Overall, the current tone of recent press releases from Russia’s Foreign Ministry is one of disappointment. Even in the latest statement from last month, it is clear Russia was hoping the European Union would rethink its policy of sanctions.
II. Before sanctions, a frosty terrain since 2008
Previously, the Russian and EU relationship rested on the Partnership and Cooperation Agreement (PCA) of 1994, the successor to agreements between the EEC and USSR. In a post-soviet world, Russia and the EU continued to build their relationship by supplementing the PCA in 2005 with roadmaps for the four common spaces: economics; freedom, security and justice; external security; and research and education, including cultural aspects.
However, the relationship started degrading even before 2014. With the PCA’s applicability of 10 years, in 2005 the EU-Russia negotiations had started to conclude a “New Basic Agreement” to replace the PCA upon expiration. However, after “12 rounds of negotiations” by 2008, the negotiations were suspended as part of the EU’s “first sanctions package” (Suslov, 2018b) in protest of the Russo-Georgian war. Deplorably, negotiations have still not resumed, and there has been no general agreement between the EU and Russia since 2004.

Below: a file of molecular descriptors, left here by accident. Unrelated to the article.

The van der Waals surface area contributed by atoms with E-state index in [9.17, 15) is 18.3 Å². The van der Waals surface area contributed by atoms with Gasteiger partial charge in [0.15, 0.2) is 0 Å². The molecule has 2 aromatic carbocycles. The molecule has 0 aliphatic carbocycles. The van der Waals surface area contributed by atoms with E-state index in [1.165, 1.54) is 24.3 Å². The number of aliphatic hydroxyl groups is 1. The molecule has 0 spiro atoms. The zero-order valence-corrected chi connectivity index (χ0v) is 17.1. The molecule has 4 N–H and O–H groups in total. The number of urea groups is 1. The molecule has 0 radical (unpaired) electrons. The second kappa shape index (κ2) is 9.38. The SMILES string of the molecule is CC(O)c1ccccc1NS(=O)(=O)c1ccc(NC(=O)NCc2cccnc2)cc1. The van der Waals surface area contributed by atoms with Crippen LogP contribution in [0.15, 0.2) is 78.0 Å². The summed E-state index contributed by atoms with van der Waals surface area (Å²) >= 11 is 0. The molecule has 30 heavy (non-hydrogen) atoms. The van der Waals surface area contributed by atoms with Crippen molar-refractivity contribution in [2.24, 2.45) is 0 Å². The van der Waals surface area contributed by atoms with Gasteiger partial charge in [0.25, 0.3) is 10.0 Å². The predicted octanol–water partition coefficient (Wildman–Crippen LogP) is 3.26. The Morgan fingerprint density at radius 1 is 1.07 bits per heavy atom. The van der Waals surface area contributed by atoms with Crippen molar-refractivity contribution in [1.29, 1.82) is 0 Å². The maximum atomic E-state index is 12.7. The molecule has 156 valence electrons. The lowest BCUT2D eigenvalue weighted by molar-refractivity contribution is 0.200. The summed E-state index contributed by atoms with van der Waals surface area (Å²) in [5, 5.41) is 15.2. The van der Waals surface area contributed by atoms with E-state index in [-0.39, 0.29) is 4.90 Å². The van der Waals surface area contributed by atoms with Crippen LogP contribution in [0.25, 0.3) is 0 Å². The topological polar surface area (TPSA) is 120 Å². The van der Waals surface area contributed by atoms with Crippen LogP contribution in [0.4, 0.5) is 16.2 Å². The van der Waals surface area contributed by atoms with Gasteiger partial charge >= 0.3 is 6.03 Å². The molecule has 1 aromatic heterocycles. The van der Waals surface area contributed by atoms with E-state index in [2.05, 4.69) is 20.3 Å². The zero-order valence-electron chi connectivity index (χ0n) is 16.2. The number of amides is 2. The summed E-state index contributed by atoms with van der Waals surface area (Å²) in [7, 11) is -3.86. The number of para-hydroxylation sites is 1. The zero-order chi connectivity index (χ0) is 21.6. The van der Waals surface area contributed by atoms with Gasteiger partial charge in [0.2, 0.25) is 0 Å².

Down the line, the dialogue between Moscow and Brussels broke down further following the conflict in Ukraine and Crimea. In 2014, the European Union denounced “the illegal annexation of Crimea” and deployed various sanctions. Evidently, the relationship has deteriorated still with events such as the Boeing 777 from Malaysian Airlines brought down by Russia over Ukraine in 2015, the Salisbury attack in 2018 and the poisoning and imprisoning of Alexei Navalny.
However, the relationship cannot be written off as Russia has a strong belief in its ties with Europe. This attachment needs to be understood and recognised by the European Union in order to rekindle the Moscow – Brussels’ relationship.
III. Russia’s attachment to Europe